I shoot the Benelli in US "bullseye" matches. There are no rapid fire matches to speak of anywhere near me.

The collegiate team I help coach has over 20 Benellis and five new Pardinis. They shoot Standard Pistol and Sport Pistol with them. The Benellis are all at least a decade old (some more than 20 years old), and for the most part, are doing well with routine maintenance. We are having occasional issues with the Pardinis, but it's hard to tell if it's improper or inadequate cleaning & lubrication by the students, a "break-in" issue, or what.


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PostPosted: Tue Oct 10, 2017 8:22 pm 
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Joined: Wed May 05, 2004 3:58 am
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Location: Corner of Walk & Don't Walk
David M wrote:
too many guns


I know what each of these words means in isolation, but I cannot comprehend them in this sequence.


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PostPosted: Tue Oct 10, 2017 9:28 pm 
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Joined: Sat Sep 04, 2004 6:04 pm
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Location: Massachusetts
I used to have too many guns, but then I bought a second safe...


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PostPosted: Wed Oct 11, 2017 12:55 am 
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Location: Nebraska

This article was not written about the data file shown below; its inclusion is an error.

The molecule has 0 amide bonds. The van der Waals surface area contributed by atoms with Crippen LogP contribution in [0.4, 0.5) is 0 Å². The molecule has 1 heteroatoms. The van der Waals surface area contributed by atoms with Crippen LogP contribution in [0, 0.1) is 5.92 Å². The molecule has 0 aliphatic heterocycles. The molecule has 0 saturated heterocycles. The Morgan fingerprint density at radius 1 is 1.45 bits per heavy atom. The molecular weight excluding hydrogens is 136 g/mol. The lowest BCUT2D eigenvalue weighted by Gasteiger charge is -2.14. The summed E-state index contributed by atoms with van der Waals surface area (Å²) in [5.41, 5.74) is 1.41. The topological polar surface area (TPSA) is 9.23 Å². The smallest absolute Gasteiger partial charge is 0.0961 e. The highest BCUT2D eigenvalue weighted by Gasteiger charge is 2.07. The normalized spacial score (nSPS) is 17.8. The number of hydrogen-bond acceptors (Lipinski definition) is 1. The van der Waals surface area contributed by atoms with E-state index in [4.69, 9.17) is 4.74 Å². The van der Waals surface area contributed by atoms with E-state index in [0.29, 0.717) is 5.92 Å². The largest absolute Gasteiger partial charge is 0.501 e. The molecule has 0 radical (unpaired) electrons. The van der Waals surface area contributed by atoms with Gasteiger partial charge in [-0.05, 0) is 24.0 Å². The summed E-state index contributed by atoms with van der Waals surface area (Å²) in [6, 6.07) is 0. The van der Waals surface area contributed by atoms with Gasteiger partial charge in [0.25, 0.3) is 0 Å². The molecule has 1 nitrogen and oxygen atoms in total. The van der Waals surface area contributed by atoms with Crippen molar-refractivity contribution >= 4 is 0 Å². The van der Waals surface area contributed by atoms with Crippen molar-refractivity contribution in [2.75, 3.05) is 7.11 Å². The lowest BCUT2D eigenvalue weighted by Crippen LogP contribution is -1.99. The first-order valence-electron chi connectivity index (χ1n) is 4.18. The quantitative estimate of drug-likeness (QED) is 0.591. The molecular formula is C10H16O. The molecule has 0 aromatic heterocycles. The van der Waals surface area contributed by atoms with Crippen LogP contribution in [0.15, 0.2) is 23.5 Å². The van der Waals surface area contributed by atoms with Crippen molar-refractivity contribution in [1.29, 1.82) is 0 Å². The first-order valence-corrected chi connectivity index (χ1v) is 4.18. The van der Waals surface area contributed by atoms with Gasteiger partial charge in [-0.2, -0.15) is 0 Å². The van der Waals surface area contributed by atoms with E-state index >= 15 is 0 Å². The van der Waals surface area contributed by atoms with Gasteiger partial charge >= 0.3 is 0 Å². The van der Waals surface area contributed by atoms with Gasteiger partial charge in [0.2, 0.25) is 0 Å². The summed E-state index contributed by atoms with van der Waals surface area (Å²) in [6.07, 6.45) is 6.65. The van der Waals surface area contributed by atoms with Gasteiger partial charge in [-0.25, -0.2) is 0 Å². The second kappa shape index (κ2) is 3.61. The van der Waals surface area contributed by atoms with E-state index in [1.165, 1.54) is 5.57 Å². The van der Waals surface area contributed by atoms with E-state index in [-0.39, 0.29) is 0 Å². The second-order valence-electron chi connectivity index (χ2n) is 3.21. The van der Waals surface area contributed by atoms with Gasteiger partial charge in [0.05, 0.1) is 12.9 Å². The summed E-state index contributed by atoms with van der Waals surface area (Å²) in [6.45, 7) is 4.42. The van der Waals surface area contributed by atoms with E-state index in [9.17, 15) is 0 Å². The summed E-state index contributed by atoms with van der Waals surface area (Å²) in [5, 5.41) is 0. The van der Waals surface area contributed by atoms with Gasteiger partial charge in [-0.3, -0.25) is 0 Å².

Gwhite wrote:
I used to have too many guns, but then I bought a second safe...


Not to make light of a truly horrible situation and sick, demented person, but I did have a small lift of the eyebrows when the media seemed aghast at the fact this person had that many firearms and over 1000 rounds of ammunition.

They’d likely stroke out if they walked into the rec room of about any competitive shooter, or a person who’s been collecting their entire life.

1000 rounds? That’s two bricks of .22. Big deal.


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PostPosted: Wed Oct 11, 2017 8:54 am 
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Joined: Sat Sep 04, 2004 6:04 pm
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Location: Massachusetts
My wife & I both shoot competitively. I don't bother buying .22's in anything less than case (5000) quantities.

The press considers anything more than two firearms and 100 rounds "an arsenal"...